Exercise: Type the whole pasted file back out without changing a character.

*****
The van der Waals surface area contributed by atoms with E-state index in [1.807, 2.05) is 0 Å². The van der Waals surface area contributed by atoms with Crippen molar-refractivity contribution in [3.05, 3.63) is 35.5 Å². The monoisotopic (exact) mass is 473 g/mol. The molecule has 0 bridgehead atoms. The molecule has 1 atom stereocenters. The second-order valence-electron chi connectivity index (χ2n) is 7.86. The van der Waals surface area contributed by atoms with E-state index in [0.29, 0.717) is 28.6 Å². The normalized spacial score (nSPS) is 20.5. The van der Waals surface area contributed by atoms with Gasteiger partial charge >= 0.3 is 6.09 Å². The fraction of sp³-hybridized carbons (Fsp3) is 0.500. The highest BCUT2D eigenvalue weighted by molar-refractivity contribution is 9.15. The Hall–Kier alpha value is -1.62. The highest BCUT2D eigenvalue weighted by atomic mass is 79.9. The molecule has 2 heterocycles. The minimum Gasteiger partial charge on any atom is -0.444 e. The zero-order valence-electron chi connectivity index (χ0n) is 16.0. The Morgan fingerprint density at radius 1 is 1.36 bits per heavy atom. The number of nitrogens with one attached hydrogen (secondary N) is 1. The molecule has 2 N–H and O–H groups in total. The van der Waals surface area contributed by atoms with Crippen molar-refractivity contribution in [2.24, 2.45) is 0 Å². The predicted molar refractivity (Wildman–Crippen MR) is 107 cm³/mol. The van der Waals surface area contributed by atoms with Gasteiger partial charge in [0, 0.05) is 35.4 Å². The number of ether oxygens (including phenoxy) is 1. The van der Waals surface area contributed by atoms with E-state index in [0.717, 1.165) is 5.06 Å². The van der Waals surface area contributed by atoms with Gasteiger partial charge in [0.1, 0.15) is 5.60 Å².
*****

The van der Waals surface area contributed by atoms with E-state index in [1.807, 2.05) is 0 Å². The van der Waals surface area contributed by atoms with Crippen molar-refractivity contribution in [3.05, 3.63) is 35.5 Å². The monoisotopic (exact) mass is 473 g/mol. The molecule has 0 bridgehead atoms. The molecule has 1 atom stereocenters. The second-order valence-electron chi connectivity index (χ2n) is 7.86. The van der Waals surface area contributed by atoms with E-state index in [0.29, 0.717) is 28.6 Å². The normalized spacial score (nSPS) is 20.5. The van der Waals surface area contributed by atoms with Gasteiger partial charge >= 0.3 is 6.09 Å². The fraction of sp³-hybridized carbons (Fsp3) is 0.500. The highest BCUT2D eigenvalue weighted by molar-refractivity contribution is 9.15. The Hall–Kier alpha value is -1.62. The highest BCUT2D eigenvalue weighted by atomic mass is 79.9. The molecule has 2 heterocycles. The minimum Gasteiger partial charge on any atom is -0.444 e. The zero-order valence-electron chi connectivity index (χ0n) is 16.0. The Morgan fingerprint density at radius 1 is 1.36 bits per heavy atom. The number of nitrogens with one attached hydrogen (secondary N) is 1. The molecule has 2 N–H and O–H groups in total. The van der Waals surface area contributed by atoms with Crippen molar-refractivity contribution in [2.24, 2.45) is 0 Å². The predicted molar refractivity (Wildman–Crippen MR) is 107 cm³/mol. The van der Waals surface area contributed by atoms with Gasteiger partial charge in [0, 0.05) is 35.4 Å². The number of ether oxygens (including phenoxy) is 1. The van der Waals surface area contributed by atoms with E-state index in [0.717, 1.165) is 5.06 Å². The van der Waals surface area contributed by atoms with Gasteiger partial charge in [0.1, 0.15) is 5.60 Å².